NG would still be needed in low solar periods, when wind output was also less than average, but even if there are 90 days of no solar per year,13GW NG would only operate at 0.07 capacity factor(90 days x80GWh =7200GWh; 0.9GW av)

  190. Neil, if you’re going to build 66 GWe of wind then you’re going to get over 50 GW a lot. So you need a lot more than 9 GWe of hydro as you need to pump water much faster OR you have to dump the wind output (which effectively reduces the capacity factor of the wind system, making it less cost effective).

    You also lose 20% of your energy in the pumped hydro charge-discharge cycle.

    Adding solar makes things worse since that is another intermittent energy source. They don’t actually meet the peak load very well, solar goes down when peak loads go up in the evening for example.

    You would have to do a detailed analysis of this using real grid data combined with real solar and wind system output and then see how it works.

    Most likely you will be disappointed.

  191. Neil Howes, I just read your link to the 9 GWe system, it is only for 3 hours of storage!

    Here is the conclusion from Peter Lang:

    “The Tantangara-Blowering pumped hydro scheme would be a high capital cost investment for just 3 hours of peak power generation per day.

    This is the most economic of the four projects investigated.

    Pumped hydro is often economically viable for providing peak power for a system comprising mostly fossil fuel and/or nuclear generation (France’s system is the ideal example). But pumped hydro is not well suited to intermittent, unscheduled generators.”

    There you have it.

  192. Neil,

    If however, FF back-up is only a very small portion of energy use (<5%) it really doesn't matter if it is producing 0.7 tCO2 or 0.4tCO2/MWh.

    I don’t think the generation can be partitioned like this, that is, into one component of the FF output meeting demand, and a second separate, smaller, component as backup. The analysis of the Dutch system I linked to was measuring the reduced efficiency of the whole fossil fuel fleet (which dropped by 2.1% for 3.2% wind penetration, which wiped out the benefit of the 3.2% wind).

  193. John M:

    thank you for doing the work and finding the right sources for checking Keith et al. I read that Hawkins study a while ago but missed the key detail in the Keith study about fixed gas turbine values.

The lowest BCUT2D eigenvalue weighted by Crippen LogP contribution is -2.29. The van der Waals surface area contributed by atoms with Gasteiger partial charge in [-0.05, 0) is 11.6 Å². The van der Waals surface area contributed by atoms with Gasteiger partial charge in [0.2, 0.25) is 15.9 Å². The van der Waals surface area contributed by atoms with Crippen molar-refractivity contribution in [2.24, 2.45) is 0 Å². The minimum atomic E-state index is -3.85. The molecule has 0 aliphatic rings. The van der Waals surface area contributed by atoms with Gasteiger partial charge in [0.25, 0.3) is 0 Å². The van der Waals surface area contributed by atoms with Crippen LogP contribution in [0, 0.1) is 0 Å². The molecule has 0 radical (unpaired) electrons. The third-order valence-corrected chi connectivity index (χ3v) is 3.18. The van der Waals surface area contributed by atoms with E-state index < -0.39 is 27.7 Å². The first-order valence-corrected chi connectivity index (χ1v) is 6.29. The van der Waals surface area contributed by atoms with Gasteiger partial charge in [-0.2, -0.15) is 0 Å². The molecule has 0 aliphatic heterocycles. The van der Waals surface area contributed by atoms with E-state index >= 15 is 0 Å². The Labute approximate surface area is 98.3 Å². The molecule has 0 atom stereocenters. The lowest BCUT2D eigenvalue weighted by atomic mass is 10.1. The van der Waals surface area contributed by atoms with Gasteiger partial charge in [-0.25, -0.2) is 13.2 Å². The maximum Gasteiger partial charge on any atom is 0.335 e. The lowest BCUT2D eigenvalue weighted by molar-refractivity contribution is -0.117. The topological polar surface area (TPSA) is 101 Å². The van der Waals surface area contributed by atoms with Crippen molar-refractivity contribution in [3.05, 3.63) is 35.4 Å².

Peter L, if I recall, separates out the gas backup from the hydro backup (in separate studies). His hydro backup studies were near reductio ad absurdams on the viability (or lack of) of renewables. The costs combining adequate storage and overbuild were…absurdly high. It was clear that such scenarios were non starters.

    The gas/wind studies were at least plausible (for wind).

    What, John, did you think of K and D’s cost assumptions? what confused me (I”m easily confused) was given the low price of wind and the low prices of the turbines, why they would need such a high carbon price to become competitive? I guess the answer in this narrow model is that the only alternative is gas, and all gas is assumed to be cheaper than any wind/gas combination until a carbon price of 140/ton is imposed.

    Fat chance of that by the way. But I still don’t get the low price of wind–especially with astronomical carbon taxes on gas, which would go up further if they had factored in inefficient OCGT.

  194. The Decarolis and Keith also concluded that more of the inefficient single cycle gas turbines would be used in higher wind penetrations than in low wind penetrations (that have mostly combined cycle). It isn’t clear to me why this is the case, because the high carbon taxes (or fuel price if you will) make this lower efficiency really hurting. From the Decarolis and Keith work, the only explanation is that single cycle can respond faster (looking at their table of features of technological options) and therefore the more efficient combined cycle cannot be used that much at higher wind penetrations.

    That does support the Dutch work conclusion.